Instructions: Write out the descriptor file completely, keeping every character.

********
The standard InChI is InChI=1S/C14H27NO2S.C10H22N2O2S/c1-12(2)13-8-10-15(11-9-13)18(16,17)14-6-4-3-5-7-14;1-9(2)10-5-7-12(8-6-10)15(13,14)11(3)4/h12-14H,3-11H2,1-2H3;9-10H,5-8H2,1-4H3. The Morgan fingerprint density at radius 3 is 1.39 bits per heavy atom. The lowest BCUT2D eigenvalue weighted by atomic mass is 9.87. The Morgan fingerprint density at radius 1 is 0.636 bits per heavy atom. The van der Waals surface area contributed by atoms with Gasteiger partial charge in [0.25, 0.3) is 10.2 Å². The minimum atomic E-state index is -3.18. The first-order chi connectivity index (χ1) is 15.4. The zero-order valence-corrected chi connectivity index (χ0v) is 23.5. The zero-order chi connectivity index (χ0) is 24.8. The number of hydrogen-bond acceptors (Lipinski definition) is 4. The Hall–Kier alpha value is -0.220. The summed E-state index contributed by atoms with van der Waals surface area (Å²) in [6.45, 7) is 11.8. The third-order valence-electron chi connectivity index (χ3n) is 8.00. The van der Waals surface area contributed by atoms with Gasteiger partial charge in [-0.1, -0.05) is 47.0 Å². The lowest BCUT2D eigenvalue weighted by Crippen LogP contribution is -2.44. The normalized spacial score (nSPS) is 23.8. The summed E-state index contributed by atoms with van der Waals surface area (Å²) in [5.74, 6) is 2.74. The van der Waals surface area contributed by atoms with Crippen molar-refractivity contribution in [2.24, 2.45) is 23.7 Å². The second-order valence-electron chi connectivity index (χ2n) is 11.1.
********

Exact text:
The standard InChI is InChI=1S/C14H27NO2S.C10H22N2O2S/c1-12(2)13-8-10-15(11-9-13)18(16,17)14-6-4-3-5-7-14;1-9(2)10-5-7-12(8-6-10)15(13,14)11(3)4/h12-14H,3-11H2,1-2H3;9-10H,5-8H2,1-4H3. The Morgan fingerprint density at radius 3 is 1.39 bits per heavy atom. The lowest BCUT2D eigenvalue weighted by atomic mass is 9.87. The Morgan fingerprint density at radius 1 is 0.636 bits per heavy atom. The van der Waals surface area contributed by atoms with Gasteiger partial charge in [0.25, 0.3) is 10.2 Å². The minimum atomic E-state index is -3.18. The first-order chi connectivity index (χ1) is 15.4. The zero-order valence-corrected chi connectivity index (χ0v) is 23.5. The zero-order chi connectivity index (χ0) is 24.8. The number of hydrogen-bond acceptors (Lipinski definition) is 4. The Hall–Kier alpha value is -0.220. The summed E-state index contributed by atoms with van der Waals surface area (Å²) in [6.45, 7) is 11.8. The third-order valence-electron chi connectivity index (χ3n) is 8.00. The van der Waals surface area contributed by atoms with Gasteiger partial charge in [-0.1, -0.05) is 47.0 Å². The lowest BCUT2D eigenvalue weighted by Crippen LogP contribution is -2.44. The normalized spacial score (nSPS) is 23.8. The summed E-state index contributed by atoms with van der Waals surface area (Å²) in [5.74, 6) is 2.74. The van der Waals surface area contributed by atoms with Crippen molar-refractivity contribution in [2.24, 2.45) is 23.7 Å². The second-order valence-electron chi connectivity index (χ2n) is 11.1.